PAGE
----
Nestled in the Inland Empire of Southern California is San Bernardino International Airport, currently serving zero airlines. What once was planned to be another relief airport for LAX alongside Burbank (BUR) and Ontario (ONT) has largely come to nothing...until 2022.
As part of the 2008 Regional Transportation Plan (R.T.P.) of the Southern California Association of Governments (SCAG), construction and remodeling of the old San Bernardino airport began to accommodate more passengers. This construction was complete by 2011, yet no airline had announced any intention to fly to the airport at that point. With a runway of 10,000 feet and ten available gates, one would think big airlines would come calling knowing they could access cheaper landing fees and ample slots which could drive overall costs down. This has not been the case.
In 2017 Mexican airline Volaris announced the first commercial plans to the new remodeled airport from Guadalajara, but the route was canceled before the airline touched down in San Bernardino. Keep in mind that Volaris canceled the route even after $20.5 million had been invested into an international arrivals facility, muddying the future of the airport even further.
These cancellations, though, simply obfuscate from the larger problems at hand: location and demographics. The airport is located in the center of a rectangular region bounded by four major freeways, making it difficult for any commuter from the Inland Empire or Greater Los Angeles region to access the airport. Even if it is just a five minute drive from the nearest freeway exit, that drive can expand to 15+ minutes with minor congestion considering the frequency of lights and lack of right-of-way. Further, San Bernardino as a city itself is one of the most impoverished in Southern California—the median family income is $15,000 lower than the California average—and that problem has only got worse after the new terminal was completed.
However, just this past March Breeze Airways announced they would start flying from San Bernardino to San Francisco (SFO) in August for $49 one-way. While this may seem underwhelming for an airport built to hold 10 million annual passengers, this might just be the perfect stepping stone into generating sustainable demand that will drive Breeze to expand and attract competitors and new routes. Commercial flights are expected to bring $57 million in economic benefits to the region according to San Bernardino mayor John Valdivia, who also serves on the San Bernardino International Airport Authority (SBIAA) commission. New workers are already being hired by the dozens just for Breeze’s flight. With new jobs comes higher pay, which could bode well for the region socioeconomically.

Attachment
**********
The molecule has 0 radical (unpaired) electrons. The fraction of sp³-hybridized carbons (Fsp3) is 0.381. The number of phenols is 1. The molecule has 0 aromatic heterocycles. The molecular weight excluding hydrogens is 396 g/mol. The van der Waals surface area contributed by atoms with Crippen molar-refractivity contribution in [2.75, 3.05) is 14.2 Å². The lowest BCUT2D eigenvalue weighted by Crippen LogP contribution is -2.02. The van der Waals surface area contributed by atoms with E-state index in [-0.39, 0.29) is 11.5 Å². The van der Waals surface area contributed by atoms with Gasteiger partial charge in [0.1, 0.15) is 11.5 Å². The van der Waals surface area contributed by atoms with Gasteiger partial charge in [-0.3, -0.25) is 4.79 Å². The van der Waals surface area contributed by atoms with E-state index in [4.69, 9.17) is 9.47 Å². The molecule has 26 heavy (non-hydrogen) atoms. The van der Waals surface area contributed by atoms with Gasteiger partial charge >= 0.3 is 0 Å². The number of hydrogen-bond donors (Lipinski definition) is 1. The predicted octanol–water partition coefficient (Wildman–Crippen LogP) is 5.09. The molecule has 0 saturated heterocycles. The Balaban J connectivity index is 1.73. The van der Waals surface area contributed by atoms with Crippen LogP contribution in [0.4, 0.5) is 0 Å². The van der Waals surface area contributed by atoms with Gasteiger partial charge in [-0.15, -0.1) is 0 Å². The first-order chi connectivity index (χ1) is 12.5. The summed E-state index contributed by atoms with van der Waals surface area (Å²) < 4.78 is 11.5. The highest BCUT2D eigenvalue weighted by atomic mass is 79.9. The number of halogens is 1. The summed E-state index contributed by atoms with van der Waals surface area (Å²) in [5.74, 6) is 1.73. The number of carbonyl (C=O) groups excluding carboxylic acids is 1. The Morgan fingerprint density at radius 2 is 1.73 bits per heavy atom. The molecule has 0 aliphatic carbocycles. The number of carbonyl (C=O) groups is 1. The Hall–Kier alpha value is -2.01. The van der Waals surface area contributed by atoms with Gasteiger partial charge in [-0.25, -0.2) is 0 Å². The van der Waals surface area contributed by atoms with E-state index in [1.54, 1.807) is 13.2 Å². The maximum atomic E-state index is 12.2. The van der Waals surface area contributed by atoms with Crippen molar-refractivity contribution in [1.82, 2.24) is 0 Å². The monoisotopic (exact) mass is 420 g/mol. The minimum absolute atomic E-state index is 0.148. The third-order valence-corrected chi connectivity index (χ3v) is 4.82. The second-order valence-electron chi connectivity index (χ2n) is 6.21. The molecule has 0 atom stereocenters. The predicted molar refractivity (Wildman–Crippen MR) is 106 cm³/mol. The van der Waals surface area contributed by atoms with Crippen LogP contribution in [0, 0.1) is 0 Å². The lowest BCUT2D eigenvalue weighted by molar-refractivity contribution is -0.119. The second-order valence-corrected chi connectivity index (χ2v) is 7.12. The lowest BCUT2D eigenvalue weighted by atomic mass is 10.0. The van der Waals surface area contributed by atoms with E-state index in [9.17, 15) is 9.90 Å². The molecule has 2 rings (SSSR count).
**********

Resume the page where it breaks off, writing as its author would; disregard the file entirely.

Breeze is also capitalizing on existing high demand. The Inland Empire region is home to over 5 million people; Ontario airport—just 20 miles away from San Bernardino—served approximately 4.5 million passengers in 2021 and as high as 7.2 million passengers in 2007. Even if many San Bernardino residents make close to minimum wage and might not fly, there is still a sizable middle class, and many lower-cost carriers have been hoping to use their fares to create a new class of flyer across the United States: the first-time flyer. San Bernardino already has robust cargo operations with big names such as Amazon, UPS, and FedEx serving many destinations from the airport. Cargo operations at San Bernardino have seen tremendous growth in recent years; operations saw an 800% increase in 2018, and doubled in 2019 from 2018 levels.
If commercial fares are low enough—$49 one-way seems to be indicative of that—there is a large chance that passengers won’t mind the slight inconvenience of driving ten minutes from the freeway to access the terminal. $49 is nearly half the cost of an economy flight on United from Los Angeles to San Francisco, so passengers can guarantee that flying out of San Bernardino will save them money. Landing fees are expected to remain at rock bottom for the foreseeable future since the city has been losing money every day the airport sits empty or with few commercial flights.
The airport still sits in relative obscurity, unknown to most outside of California. This should not take away from the fact that the airport has all the necessary components to expand and become one of America's larger airports. It would not be a big surprise if San Bernardino was receiving passengers from across the United States and the North American continent in just a few years. All it needs is a gentle push of the swing.
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